by Sara A. Ramirez
It’s been over a decade since I left my childhood home in Dallas, Texas, to pursue a bachelor’s degree at the University of Notre Dame. And it has almost been a decade since I graduated from there. Although I was the first in my family to leave home for college, I was certainly not the first out of that group to leave a place I understood as “home.” I am the daughter and granddaughter of Mexican immigrants. My people are migratory people. We have been moving for centuries, and I’ve learned to appreciate my nomadic status as part of my life path.
One of the Chicanas whose writings have helped me understand “home” differently is Gloria Anzaldúa, who professes, “[I]n leaving home I did not lose touch with my origins because lo mexicano is in my system. I am turtle, wherever I go I carry ‘home’ on my back.” I haven’t lived in Dallas since I was 18, but “home” has been with me when I lived in other places like South Bend, Indiana; Oakland, California; San Antonio, Texas; and even London, England.
Since I left, I’ve met lots of Latinas—who like me—have chosen to attend college a long ways from home. I’ve consulted with one of them, Sonia I. Valencia, to offer you some dichos. Sonia is originally from Orange, California, and has also relocated to three cities away from home to pursue her bachelor’s, master’s, and now doctoral degrees. I hope the following tips help you on your journey as you leave one of the first places you’ve called “home” and come to know the home you carry on your back.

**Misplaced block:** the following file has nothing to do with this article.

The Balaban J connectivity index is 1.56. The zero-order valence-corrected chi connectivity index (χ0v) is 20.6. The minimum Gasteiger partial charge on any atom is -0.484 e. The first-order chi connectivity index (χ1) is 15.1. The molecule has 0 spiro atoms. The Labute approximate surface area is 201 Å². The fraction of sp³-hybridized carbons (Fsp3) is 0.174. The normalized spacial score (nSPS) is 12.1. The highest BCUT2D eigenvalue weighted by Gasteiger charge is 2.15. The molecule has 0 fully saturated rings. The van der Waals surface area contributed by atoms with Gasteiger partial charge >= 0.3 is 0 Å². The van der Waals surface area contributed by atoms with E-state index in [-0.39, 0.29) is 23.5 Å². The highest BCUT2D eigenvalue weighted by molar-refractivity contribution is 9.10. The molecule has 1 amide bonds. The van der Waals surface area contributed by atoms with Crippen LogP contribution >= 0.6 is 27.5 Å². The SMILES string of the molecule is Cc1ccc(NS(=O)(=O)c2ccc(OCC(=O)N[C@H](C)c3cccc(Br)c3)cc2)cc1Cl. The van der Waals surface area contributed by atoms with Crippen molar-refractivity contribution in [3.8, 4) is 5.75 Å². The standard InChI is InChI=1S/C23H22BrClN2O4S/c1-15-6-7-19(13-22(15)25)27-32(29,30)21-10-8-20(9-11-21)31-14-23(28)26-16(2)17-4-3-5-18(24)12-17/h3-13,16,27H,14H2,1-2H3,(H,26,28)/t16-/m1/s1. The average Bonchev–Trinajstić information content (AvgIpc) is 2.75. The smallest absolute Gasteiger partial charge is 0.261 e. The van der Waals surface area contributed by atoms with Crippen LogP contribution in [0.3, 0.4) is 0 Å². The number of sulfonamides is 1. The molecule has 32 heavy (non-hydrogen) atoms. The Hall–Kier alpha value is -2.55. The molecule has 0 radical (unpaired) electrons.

“La/El que nace para maceta del corredor no sale.”
This dicho encourages you to break out of the maceta (the plant pot). Like a healthy plant, you are bound to blossom. Imagine your consciousness to be like roots that—as you experience and learn more—grow longer and deeper into the pot in which you’ve grown comfortable. You will likely get the feeling that the pot isn’t for you anymore. Allow your roots, your leaves, your flowers to keep growing beyond the pot, off the porch, past the sidewalk, and as far as you can go.
This growth may happen in lots of different ways. For instance, many of us who are the first in our families to go to university believe we should pursue majors that will make our families happy, so that one day they can proudly tell la comadre that you’re a doctora, an abogada, or an ingeniera. But just as you made the decision to leave the place you call home, you will recognize the importance of continuing to pave and follow your own path. Anzaldúa writes, “I had to leave home so I could find myself, find my own intrinsic nature buried under the personality that had been imposed on me.” Let yourself fall in love with subjects outside of what is considered traditional. Take a Women’s Studies class or an Ethnic Studies class when you get the chance. When you’re at the campus bookstore, check out what other professors are having their students read. If the books seem interesting, get the book and/or jot down the name of the class and/or professor. Google their faculty profile, and try to take a class with them in the future.
Remember, you won’t know what’s “out there” or “in here” (*points to heart*) until you venture off the path you think you’re supposed to follow.
“No hay mal por que bien no venga.”